This one’s a no-brainer. It doesn’t take up much room, which is perfect for vehicles with little space. This Black and Decker beauty is engineered to cook a pizza in under five minutes, as long as its 12 inches or smaller. It doesn’t stop there, though. It can serve to cook frozen snacks such as Pizza Rolls, baked goods and the like. Perfect for the ultimate game day snacking.
Tailgate Grill, $619
If your family has a grill master who won’t settle for some Pizza Rolls, then a tailgate grill is the perfect idea for all your grilling needs. This particular grill locks at a 90 degree angle to allow you access to the back of your vehicle while still being able to cook up all the goodies your tailgate requires. When it’s time to pack up, the grill is removable and fits most vehicles.
On-the-Go Pet Cup Holder Bowl, $21.28
The family pet definitely isn’t forgotten on this list. While you can easily pack a bowl for water after you get to town, what about the ride there? This convenient to-go bowl fits snugly into a car’s cup holder while having a larger opening to hold water for your thirsty pal. While it may require more bathroom stops, a happy pet is worth it.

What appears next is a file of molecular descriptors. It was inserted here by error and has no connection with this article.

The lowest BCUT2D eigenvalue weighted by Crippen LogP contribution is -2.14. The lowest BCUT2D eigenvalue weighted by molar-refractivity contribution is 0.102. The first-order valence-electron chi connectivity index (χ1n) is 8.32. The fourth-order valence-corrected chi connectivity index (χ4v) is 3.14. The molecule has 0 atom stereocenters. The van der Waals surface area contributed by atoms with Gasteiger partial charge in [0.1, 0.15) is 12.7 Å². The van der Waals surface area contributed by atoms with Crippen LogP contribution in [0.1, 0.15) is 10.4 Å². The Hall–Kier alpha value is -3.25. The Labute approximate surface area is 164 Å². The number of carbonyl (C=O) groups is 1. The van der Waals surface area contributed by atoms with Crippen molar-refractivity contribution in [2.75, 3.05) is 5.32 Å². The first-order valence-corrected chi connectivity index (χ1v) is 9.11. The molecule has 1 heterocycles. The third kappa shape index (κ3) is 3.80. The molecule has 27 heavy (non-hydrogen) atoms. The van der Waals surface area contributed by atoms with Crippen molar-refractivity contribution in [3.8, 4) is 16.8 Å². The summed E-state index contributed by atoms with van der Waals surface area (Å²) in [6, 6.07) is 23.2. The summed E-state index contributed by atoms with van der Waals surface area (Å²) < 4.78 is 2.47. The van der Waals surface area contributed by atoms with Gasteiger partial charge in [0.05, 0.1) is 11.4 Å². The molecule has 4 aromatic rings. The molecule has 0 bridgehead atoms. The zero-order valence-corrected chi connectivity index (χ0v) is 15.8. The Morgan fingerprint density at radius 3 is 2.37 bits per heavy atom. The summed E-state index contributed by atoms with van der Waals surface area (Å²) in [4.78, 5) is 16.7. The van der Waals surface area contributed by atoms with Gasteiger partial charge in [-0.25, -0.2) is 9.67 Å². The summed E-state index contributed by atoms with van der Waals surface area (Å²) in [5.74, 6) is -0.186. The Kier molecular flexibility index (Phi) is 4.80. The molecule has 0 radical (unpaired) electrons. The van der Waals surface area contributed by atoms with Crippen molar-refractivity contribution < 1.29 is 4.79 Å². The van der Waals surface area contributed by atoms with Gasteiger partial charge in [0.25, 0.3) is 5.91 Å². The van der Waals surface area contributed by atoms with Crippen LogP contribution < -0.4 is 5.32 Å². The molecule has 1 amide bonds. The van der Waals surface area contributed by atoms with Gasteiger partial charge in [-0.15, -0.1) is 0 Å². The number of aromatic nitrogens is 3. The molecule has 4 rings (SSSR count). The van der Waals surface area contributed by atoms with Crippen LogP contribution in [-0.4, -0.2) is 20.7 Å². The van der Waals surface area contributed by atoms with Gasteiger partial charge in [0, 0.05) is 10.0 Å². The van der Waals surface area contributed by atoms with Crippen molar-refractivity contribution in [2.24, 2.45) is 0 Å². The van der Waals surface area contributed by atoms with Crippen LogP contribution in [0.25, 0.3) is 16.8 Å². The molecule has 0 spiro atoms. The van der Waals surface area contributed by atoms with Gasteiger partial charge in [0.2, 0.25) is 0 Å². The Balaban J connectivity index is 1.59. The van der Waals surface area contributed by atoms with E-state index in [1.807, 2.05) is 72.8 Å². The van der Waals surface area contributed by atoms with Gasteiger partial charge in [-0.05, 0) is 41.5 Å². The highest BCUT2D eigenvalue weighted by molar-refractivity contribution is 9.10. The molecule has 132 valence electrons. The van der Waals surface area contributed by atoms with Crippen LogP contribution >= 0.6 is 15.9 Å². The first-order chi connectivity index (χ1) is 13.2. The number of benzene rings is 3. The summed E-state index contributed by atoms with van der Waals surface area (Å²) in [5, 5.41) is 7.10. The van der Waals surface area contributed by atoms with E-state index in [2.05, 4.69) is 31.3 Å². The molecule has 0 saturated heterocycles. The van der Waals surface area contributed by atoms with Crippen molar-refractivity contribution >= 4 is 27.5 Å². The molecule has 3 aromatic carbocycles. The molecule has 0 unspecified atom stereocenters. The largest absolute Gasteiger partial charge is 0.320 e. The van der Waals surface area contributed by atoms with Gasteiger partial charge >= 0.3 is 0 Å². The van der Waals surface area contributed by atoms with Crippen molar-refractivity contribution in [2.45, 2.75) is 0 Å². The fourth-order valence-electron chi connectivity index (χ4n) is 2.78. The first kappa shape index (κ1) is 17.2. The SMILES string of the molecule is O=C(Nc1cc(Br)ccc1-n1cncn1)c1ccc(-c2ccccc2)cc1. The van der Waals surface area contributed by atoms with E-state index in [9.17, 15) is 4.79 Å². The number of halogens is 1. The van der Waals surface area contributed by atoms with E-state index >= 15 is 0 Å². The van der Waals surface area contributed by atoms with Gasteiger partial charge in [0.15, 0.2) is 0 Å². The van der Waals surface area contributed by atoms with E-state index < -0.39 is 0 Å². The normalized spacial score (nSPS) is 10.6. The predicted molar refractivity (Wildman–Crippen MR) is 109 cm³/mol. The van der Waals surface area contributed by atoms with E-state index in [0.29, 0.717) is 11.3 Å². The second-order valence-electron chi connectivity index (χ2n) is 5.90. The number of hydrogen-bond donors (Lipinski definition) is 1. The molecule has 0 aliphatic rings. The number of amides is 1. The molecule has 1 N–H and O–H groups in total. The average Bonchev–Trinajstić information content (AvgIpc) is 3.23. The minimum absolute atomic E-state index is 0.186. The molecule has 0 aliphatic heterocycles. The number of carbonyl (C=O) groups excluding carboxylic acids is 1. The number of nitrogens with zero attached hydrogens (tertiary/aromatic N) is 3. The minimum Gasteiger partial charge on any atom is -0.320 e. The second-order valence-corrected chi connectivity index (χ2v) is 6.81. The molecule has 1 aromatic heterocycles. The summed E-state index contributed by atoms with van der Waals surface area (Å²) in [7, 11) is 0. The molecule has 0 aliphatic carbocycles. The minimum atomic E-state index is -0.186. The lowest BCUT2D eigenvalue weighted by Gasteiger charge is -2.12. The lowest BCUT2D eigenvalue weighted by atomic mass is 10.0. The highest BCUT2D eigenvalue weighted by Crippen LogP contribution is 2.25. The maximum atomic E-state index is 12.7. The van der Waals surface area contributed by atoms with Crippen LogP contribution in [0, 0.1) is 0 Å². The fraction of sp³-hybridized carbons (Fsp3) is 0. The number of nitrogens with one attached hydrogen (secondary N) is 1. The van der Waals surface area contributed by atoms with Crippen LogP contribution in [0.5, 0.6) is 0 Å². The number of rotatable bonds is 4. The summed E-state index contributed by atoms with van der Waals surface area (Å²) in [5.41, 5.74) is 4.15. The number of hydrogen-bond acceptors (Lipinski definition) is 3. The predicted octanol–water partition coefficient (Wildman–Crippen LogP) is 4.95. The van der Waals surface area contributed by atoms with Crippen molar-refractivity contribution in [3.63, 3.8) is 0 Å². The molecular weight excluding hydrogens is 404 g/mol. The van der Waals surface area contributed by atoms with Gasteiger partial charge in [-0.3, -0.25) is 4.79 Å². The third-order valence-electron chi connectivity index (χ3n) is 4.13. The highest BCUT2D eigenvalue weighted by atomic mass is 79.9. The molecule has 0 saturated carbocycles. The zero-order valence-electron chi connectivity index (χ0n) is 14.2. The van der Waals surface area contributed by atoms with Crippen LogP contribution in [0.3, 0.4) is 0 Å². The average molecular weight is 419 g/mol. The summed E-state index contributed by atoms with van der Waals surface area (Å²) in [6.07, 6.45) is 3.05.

Car Awning, $699
If you don’t want the inconvenience of a short tent, or if you have limited tailgating space, a car awning is a great idea for keeping you (and most of your car) out of the glaring sun’s heat. With an easy set up, the awning only needs to attach to the car and you’re ready for game time. The best thing about this awning is that it comes in many different varieties and sizes, so it can fit multiple vehicle types.
Tailgaters’ Hammocks, $349.95
If a tailgate grill just isn’t up your alley, but ultimate relaxation is, you’re in luck. The tailgaters’ hammock was made with tailgaters in mind. The hammocks have an easy set up in just 10 minutes and can be stowed away in special packs when not in use. Plus, they’re just cool.
Image credits: Wayfair.com, Amazon.com, Amazon.com, Amazon.com, Rhinorack.com, and Gizmodo.com.
Article sponsored by Nationwide.
Find them on the web at: http://www.nationwide.com